“There’s a poetry to the short form,” agrees Les Fugitives’ co-founder. “The reader has more work to do, it’s more elusive, more intense. In English you’d call them writers’ writers. Literary publishing is a hybrid world – an art project in a commercial venture.”

I ask her if it isn’t foolhardy to launch a publishing venture in an environment dominated by behemoths like Penguin Random House and Amazon. Not only that, but the UK market has always been resistant to literature in translation, with only five per cent of books published having originally been written in another language.

“Feeling like a failure is a spur,” she replies sunnily. “You can’t be frightened, it’s a waste of time. As a publisher you’re making a mark, you’re taking a space. So you’re making a political statement.”

Perhaps, too, we are seeing a cultural change when it comes to translation. The International Booker Prize (where I am a trustee) has announced that from next year, it will specifically reward fiction in translation. Earlier this month the Southbank hosted The Big Translate, where schoolchildren talked about translating books from around the world into English.

Meanwhile, renowned British translator Sarah Ardizzone is one of the luminaries behind Translation Nation, a project running translation workshops in primary and secondary schools. Earlier this summer the publishing industry celebrated the long-awaited translation of Dutch author Tonke Dragt’s children’s classic The Letter to the King.

For now, though, it’s all about Suite for Barbara Loden as the acclaim for Nathalie Léger’s novel continues to build. Its importance goes well beyond the immediate story that Léger tells, according to co-translator Natasha Lehrer: “We are seeing things today that we thought we had banished from history. The refugee crisis in Europe. Nationalisms creeping across Europe. Borders being closed. Minds being closed.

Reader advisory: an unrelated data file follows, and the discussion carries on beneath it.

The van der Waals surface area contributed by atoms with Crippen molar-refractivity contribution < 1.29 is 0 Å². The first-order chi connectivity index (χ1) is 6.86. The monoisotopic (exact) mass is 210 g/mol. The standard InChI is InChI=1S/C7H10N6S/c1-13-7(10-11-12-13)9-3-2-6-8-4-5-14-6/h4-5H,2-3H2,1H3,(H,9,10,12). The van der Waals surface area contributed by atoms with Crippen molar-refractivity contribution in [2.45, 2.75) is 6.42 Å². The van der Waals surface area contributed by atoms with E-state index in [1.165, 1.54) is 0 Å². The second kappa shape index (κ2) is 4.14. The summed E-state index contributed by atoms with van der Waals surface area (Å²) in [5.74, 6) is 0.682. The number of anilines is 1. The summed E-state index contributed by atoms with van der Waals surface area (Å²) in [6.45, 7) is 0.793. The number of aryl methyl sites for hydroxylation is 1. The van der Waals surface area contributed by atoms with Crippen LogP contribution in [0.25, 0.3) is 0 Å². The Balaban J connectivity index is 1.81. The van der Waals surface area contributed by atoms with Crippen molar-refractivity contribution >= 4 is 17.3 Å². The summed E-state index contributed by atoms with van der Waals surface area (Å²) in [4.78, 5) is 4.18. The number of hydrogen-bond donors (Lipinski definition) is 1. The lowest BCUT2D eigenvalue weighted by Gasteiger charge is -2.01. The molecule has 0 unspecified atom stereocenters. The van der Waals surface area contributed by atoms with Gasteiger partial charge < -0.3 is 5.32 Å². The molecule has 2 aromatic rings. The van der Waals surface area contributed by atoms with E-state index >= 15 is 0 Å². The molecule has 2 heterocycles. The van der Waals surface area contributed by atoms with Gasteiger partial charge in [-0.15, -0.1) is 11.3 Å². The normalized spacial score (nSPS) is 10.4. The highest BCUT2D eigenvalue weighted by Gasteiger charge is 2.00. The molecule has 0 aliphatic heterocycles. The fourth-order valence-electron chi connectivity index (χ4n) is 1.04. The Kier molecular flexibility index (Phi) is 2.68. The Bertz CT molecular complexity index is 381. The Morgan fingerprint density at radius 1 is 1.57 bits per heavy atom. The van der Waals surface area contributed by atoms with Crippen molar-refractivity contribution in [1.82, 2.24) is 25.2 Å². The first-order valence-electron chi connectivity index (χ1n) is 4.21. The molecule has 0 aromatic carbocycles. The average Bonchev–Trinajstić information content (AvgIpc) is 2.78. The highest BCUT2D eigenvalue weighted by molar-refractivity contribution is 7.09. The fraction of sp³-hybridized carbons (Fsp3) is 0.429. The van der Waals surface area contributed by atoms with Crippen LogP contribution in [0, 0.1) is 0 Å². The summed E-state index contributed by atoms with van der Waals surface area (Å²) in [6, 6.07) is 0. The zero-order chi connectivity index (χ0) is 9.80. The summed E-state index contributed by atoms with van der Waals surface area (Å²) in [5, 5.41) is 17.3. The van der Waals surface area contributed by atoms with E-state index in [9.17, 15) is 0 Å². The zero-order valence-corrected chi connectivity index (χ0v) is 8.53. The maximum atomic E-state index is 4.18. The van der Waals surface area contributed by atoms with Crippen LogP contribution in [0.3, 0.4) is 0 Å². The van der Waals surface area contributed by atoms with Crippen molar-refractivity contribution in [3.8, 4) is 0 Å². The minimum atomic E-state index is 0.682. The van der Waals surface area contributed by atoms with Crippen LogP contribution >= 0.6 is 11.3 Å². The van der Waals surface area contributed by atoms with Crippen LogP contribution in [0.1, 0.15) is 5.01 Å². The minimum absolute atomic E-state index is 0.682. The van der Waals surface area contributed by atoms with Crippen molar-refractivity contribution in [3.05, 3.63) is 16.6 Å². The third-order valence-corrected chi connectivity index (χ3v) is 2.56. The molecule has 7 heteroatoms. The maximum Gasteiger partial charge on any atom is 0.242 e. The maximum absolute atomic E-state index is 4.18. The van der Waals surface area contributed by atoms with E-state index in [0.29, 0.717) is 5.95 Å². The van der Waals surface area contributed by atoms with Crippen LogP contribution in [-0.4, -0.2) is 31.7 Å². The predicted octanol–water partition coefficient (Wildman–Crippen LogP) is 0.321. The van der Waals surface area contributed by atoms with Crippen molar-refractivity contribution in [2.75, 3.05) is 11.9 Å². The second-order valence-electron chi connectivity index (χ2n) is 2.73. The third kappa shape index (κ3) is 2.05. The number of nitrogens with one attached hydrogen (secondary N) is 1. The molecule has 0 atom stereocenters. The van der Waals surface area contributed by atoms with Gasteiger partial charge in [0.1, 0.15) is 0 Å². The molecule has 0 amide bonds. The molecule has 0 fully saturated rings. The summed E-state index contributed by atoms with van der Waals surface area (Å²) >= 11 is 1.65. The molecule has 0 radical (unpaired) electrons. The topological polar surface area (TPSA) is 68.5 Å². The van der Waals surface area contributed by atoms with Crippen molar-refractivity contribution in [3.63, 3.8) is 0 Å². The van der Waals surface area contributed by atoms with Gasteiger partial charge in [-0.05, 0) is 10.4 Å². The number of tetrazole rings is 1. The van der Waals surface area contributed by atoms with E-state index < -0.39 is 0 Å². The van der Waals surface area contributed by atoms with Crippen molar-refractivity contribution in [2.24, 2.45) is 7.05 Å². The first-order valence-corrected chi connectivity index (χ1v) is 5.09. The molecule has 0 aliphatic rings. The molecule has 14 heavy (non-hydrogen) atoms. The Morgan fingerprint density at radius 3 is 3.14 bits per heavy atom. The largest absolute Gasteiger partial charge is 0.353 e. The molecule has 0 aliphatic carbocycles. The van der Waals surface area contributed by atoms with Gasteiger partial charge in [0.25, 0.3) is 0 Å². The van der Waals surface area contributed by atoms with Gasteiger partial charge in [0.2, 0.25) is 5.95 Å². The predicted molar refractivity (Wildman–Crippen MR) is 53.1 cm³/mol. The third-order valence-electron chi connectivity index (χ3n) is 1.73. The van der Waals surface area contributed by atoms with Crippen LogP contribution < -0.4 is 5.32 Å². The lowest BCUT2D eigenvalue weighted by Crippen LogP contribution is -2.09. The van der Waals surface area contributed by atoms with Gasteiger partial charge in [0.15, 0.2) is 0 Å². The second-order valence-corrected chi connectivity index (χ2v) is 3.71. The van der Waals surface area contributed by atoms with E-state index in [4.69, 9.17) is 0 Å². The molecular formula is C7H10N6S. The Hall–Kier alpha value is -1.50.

"Translation has never been so important. Reading literature from other languages and cultures is a crucial way of keeping our minds open to the other, of acknowledging the unfamiliar, of reminding ourselves that there is value in difference.”

Suite for Barbara Loden by Nathalie Léger, translated by Cécile Menon and Natasha Lehrer, is published by Les Fugitives. The next release by Les Fugitives will be Eve From Her Ruins by Ananda Devi in 2016.

Suite for Barbara Loden

Extract from the novel

Barbara said that she had no grand story to tell. No wind of History, none of the political turmoil of the times, nothing illustrative of any social drama. Poverty, perhaps, but not destitution. Violence, yes, but the acceptable face of violence, the kind of banal cruelty enacted within the family.

Author Nathalie Léger won the Prix du Livre Inter

That was all she said. Her own story, enmeshed in this one, is probably no more than the ordinary story of a lonely, unloved child, a child who has been silenced, forced to submit to someone stronger than they are; the kind of sadness that it is not easy to get over – a commonplace story.

That is the only reason Barbara Loden made films. To soothe. To heal the pain, assuage the humiliation, process the fear. ‘Wanda’s character is based on my own life and on my character, and also on the way I understand other people’s lives. Everything comes from my own experience. Everything I do is me.’